The second applicable policy is outlined in the CSU Master Plan document (page 58 at https://www.fm.colostate.edu/sites/default/files/2014_Masterplan.pdf ) and states: "Some main campus projects are required to go through a Site Plan Advisory Review (SPAR) with the City of Fort Collins Planning and Zoning Board. This process allows the city to review the location, character and extent of the project to determine if it conforms with City Planning Guidelines. A neighborhood meeting is also required. This process is mandated by CRS 31-23-209 which states 'When the commission has adopted the master plan of the municipality or of one or more major sections or districts thereof, no street, square, park or other public way, ground or open space, public building or structure, or publicly or privately owned public utility shall be constructed or authorized in the municipality or in such planned section or district until the location, character, and extent thereof has been submitted for approval by the commission.' The neighborhood meeting allows external stakeholders, including local residents and business owners, to share their concerns, questions, and perspectives. Feedback from external stakeholders is also accepted via email and phone call and for major capital projects, a public website with a feedback form is created.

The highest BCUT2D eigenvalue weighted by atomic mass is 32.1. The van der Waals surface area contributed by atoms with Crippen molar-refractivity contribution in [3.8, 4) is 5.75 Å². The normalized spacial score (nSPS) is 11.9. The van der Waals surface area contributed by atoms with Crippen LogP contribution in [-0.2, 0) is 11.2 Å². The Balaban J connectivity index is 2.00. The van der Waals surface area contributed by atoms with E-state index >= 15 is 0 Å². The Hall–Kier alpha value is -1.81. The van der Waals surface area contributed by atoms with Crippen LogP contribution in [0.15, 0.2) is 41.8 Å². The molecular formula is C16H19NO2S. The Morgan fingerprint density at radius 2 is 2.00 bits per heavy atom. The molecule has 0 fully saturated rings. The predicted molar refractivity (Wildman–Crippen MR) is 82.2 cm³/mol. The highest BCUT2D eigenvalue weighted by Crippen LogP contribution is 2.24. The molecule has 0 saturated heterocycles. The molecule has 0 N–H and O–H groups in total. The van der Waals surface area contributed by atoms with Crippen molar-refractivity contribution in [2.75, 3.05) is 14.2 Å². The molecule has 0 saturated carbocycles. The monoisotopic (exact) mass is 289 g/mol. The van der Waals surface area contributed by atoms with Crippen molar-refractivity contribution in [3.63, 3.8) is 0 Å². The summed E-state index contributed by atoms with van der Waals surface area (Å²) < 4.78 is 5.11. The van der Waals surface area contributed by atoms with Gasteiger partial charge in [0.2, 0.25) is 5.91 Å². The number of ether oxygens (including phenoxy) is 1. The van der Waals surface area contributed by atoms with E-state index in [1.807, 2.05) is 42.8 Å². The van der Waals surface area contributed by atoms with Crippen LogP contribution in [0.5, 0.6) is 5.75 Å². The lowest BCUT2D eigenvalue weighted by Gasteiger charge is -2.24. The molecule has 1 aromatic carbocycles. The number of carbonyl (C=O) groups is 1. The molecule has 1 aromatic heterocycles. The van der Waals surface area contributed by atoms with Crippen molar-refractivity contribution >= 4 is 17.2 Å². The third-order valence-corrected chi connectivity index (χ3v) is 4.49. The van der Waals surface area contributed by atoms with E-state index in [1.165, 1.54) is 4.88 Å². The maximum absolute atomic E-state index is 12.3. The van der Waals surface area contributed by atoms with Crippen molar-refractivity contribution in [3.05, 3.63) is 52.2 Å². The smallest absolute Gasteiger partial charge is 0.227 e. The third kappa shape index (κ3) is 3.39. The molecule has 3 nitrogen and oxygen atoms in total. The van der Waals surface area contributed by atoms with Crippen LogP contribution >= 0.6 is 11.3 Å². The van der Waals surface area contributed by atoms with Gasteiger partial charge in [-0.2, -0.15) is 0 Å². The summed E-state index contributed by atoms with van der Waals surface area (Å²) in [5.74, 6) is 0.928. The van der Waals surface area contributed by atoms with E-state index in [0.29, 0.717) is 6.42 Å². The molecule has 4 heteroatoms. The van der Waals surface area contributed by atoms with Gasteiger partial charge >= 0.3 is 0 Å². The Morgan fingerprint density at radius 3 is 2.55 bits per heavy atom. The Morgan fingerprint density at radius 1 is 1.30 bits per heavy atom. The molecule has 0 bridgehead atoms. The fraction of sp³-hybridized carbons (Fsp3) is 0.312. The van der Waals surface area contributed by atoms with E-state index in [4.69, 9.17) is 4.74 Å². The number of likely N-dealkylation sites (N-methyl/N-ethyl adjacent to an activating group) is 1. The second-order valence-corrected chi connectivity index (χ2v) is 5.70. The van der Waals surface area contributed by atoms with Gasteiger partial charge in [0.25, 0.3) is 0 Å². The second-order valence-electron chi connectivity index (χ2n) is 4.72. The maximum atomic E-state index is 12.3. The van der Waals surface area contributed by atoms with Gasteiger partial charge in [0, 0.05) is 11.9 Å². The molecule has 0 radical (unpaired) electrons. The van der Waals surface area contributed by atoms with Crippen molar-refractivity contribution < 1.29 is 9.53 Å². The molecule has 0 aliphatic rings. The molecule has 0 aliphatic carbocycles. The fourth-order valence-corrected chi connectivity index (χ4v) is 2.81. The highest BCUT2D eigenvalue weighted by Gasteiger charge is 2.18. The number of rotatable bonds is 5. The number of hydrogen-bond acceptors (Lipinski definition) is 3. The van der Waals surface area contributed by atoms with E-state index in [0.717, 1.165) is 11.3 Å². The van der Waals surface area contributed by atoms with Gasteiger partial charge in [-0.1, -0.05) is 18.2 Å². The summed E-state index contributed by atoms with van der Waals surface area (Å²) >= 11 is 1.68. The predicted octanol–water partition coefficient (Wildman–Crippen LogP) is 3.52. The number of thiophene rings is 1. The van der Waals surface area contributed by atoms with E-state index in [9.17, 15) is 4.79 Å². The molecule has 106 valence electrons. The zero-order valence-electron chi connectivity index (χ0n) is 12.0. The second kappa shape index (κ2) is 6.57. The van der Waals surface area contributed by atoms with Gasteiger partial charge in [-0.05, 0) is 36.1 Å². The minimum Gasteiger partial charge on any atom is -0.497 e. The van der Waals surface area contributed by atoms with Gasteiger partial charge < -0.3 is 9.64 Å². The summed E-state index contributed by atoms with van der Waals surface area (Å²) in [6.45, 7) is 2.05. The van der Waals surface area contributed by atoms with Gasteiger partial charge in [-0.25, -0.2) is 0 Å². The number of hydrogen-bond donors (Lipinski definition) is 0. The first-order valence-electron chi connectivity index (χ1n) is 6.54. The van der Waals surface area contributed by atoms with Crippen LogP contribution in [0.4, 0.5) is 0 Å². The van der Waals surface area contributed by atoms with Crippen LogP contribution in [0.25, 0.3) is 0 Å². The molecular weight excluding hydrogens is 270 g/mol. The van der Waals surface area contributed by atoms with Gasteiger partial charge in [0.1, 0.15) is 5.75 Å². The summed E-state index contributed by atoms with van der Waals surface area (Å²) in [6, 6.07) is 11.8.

A recent example of these policies at work is the redevelopment of the Hughes site (the old CSU stadium, located three miles West of main campus, www.hughes.colostate.edu). In 2017, the Board of Governors heard public comment before voting on redeveloping university-owned land into mixed use development to include affordable housing, open space, and community buffers. The Site Plan Advisory Review process with the City of Fort Collins for this project included neighborhood meetings (https://www.fcgov.com/drg/pdf/development-review-flowchart.pdf?1539187141) Both the CSU and City meetings related to this project were open to the public and involved multiple opportunities for public comment. As stated in the CSU Master Plan, "CSU planners meet regularly with City of Fort Collins staff to exchange information on upcoming projects, whether or not a SPAR is required. These meetings identify traffic, parking, bicycle, student housing and utility issues. CSU is committed to mitigating the negative impact of its activities and preserving the quality of life in surrounding neighborhoods.”